"The people of Sheffield Hallam have been clear - they want radical and rapid climate action"
We all know well the threat the climate and ecological emergency poses to the future of our country and our planet as a whole.The UN said that this year’s IPCC report must be taken as a ‘code red for humanity’—that the risk of catastrophe is perilously close, and we need an unprecedented unity of response at a global scale.
You would think, then, that the UK being the host of COP26, the UN Climate Summit, next month, would present us with a huge opportunity to push for the radical action we need to tackle the climate crisis, to show real leadership and meet it with the mobilisation it demands.
Unfortunately, while this Government has not been short of rhetoric, it has time and again failed to materialise rhetoric into action on the ground. The Tories will try to turn November’s Conference of the Parties into a PR exercise, talking up their meagre credentials while sitting on a track record of grandiose statements and risible results.
While the UN Secretary-General said their latest climate report must sound a “death knell for fossil fuels”, the Government spent months toying with the idea of opening a new coal mine in Cumbria, are ploughing ahead with plans to open a new oilfield in Scotland, and continue to hugely subsidise fossil fuel production.
Where they have acted on nature it has been to the detriment of our natural environment—public spending on biodiversity has been cut by 29 per cent since 2012, leaving the UK as one of the most nature-depleted countries in the world, with 1 in 10 UK wildlife species now at risk of extinction.
Boris Johnson is a man who likes to act up, and I’m sure he took great joy in telling world leaders to “grow up” on climate change. But his record, as someone who talks big and acts small, puts us all at risk.
The climate crisis is a global crisis—it can’t be left to the whim of one man, one party, or even one country. It affects everyone, so everyone’s voices must be heard in deciding how to respond.
Back in January I launched a series of climate assemblies as the MP for Sheffield Hallam, to bring the issues that will be discussed at COP6 back to my constituents—so that, in the absence of a government willing to act, we could begin to build our own vision of what a green recovery looks like.
But I also launched these assemblies because, if any transition to a green future is to be successful, the decisions taken must be truly democratic, led by those who will be affected. Previous COP summits have unfortunately been talking shops of world leaders divorced from the reality that for millions, climate catastrophe is not some dystopic future but the here and now.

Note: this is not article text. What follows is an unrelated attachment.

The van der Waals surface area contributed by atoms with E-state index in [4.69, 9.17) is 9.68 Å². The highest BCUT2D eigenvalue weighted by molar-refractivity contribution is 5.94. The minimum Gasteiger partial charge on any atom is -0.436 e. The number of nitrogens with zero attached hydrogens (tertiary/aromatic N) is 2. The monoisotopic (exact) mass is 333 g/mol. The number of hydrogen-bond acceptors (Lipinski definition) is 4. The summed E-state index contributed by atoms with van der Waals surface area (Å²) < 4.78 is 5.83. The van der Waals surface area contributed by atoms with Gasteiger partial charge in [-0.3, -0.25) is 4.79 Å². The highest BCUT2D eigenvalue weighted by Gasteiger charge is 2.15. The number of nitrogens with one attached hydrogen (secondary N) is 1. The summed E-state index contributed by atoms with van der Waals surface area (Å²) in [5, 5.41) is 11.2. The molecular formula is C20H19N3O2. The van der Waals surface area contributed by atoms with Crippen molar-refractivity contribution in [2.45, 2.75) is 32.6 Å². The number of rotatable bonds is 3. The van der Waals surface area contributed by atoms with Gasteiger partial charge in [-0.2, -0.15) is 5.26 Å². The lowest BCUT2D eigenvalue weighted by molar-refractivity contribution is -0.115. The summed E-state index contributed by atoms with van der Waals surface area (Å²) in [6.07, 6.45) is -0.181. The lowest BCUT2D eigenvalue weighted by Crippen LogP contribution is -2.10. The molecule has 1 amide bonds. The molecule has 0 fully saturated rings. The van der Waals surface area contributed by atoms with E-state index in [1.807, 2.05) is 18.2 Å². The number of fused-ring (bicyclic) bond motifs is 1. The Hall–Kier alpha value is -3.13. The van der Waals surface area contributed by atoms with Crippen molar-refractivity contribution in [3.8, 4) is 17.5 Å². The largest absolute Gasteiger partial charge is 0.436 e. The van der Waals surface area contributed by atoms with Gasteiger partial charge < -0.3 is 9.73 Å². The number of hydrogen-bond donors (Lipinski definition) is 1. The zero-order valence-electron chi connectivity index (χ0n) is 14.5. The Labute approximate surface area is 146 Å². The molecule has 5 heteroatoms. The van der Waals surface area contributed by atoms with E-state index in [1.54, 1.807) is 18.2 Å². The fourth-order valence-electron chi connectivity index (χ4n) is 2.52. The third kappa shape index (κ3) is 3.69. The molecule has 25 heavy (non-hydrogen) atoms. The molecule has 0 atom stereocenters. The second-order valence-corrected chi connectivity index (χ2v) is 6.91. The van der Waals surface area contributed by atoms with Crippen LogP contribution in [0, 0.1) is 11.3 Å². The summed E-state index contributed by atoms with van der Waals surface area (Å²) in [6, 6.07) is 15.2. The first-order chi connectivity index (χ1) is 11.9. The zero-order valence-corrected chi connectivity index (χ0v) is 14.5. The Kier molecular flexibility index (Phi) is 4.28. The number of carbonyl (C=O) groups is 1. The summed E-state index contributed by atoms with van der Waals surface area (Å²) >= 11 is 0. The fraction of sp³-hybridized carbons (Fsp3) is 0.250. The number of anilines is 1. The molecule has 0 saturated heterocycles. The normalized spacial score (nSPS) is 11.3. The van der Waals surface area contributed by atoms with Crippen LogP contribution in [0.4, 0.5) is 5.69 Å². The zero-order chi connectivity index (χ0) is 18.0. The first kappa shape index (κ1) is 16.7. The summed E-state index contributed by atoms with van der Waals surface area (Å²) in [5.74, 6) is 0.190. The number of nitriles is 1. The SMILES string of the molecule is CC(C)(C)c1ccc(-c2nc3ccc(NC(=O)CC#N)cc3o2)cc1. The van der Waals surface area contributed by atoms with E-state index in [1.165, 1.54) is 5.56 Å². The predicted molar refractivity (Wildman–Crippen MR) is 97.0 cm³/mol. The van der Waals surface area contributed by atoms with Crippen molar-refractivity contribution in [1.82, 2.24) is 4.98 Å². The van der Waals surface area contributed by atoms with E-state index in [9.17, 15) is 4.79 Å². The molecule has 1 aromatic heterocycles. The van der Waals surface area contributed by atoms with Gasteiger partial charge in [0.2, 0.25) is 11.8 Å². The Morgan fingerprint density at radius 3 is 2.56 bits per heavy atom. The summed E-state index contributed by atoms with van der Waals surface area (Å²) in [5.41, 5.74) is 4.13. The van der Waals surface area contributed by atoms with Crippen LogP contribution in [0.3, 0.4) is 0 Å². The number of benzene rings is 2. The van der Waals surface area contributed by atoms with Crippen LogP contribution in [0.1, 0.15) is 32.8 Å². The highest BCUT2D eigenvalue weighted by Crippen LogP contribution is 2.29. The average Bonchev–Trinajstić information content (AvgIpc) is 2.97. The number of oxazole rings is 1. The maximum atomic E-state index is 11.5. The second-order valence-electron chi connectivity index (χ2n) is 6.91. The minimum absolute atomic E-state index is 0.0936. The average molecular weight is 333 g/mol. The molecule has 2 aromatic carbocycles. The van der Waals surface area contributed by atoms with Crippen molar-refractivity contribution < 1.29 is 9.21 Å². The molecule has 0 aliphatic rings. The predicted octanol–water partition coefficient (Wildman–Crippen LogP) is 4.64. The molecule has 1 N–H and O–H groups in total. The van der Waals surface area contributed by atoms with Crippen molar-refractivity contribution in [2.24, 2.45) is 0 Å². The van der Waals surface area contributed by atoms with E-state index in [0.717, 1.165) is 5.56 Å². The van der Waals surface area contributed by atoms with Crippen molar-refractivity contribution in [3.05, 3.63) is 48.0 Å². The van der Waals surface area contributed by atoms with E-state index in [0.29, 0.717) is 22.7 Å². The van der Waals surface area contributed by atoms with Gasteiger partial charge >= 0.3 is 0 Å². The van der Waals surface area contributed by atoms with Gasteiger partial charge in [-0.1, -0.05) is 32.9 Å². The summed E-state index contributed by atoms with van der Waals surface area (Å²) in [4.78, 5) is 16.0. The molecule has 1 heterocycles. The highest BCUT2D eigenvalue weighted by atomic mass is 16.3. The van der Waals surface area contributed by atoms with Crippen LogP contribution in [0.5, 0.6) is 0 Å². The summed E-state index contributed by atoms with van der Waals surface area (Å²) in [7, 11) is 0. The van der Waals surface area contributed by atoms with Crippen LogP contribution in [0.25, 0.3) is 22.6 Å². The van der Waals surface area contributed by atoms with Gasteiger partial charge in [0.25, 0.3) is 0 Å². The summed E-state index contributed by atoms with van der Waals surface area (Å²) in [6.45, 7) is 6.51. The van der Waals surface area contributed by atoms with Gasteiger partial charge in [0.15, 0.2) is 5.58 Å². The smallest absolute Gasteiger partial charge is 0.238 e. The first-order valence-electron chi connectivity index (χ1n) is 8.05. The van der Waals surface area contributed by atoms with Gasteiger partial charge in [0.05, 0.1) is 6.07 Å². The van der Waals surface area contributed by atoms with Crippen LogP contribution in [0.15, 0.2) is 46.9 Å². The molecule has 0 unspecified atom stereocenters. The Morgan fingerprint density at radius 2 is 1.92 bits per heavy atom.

Climate action needs to be led by those on the frontlines of environmental degradation, who feel the worst impacts of the crisis.
Only by giving everyone a say will we be able to ensure that climate action is not continually delayed by those who stand to profit from fossil fuels, or is not co-opted in ways that sustain the inequalities baked into our economy.
Over the course of our monthly discussions, held over zoom, Hallam constituents put forward their ideas about how our new green economy should take shape, and the principles that must underpin any transition.
From these conversations and the points raised, we have drawn together a Hallam Citizens’ Climate Manifesto, describing the changes my constituents said they would like to see at a local, regional, national, and international level, and setting out a vision for a post-carbon future for Sheffield.
These conversations were, of course, shaped by the pandemic, held on Zoom in the interest of public health. But in so doing they brought in people who might not ordinarily have attended a climate discussion, or couldn’t because of conflicts with work or caring responsibilities.
It did not come as a surprise that Hallam constituents valued so highly local green spaces, for example, and the need to increase the access and availability of nature for good mental and physical health.
I believe the context of Covid-19 helped focus all of us to realise that COP26 must be seized as the opportunity it is to build a fairer, greener, and more just post-pandemic society.
I will not talk through every point of the Hallam Citizens’ Climate Manifesto, as I believe the document speaks for itself in its calls for a greener and brighter future. I am, however, incredibly proud to be launching it in Sheffield today with the constituents who helped to craft it, and that some of them will be making the journey down to London tomorrow to present it to 10 Downing Street.
With this Government not having a handle on how to tackle the climate crisis, I hope Boris Johnson will consider these thoughtful, considered, and practical suggestions the people of Hallam have put forward. They provide an excellent starting point for COP26, and the debate over how we build an economy and society with climate justice at its core.
As the nation co-hosting COP26, we have a historic opportunity to divest from decades of missed targets and push us back on track to net-zero emissions, introduce commitments to ensure every nation can decarbonise, and ensure all climate action is done justly.
The people of Sheffield Hallam have been clear in telling me that they want radical and rapid climate action. Tomorrow I will tell Boris Johnson and Alok Sharma that they cannot let COP26 be a cop-out. No ifs, and no buts, we must see an unprecedented mobilisation of resource and power to tackle the climate emergency.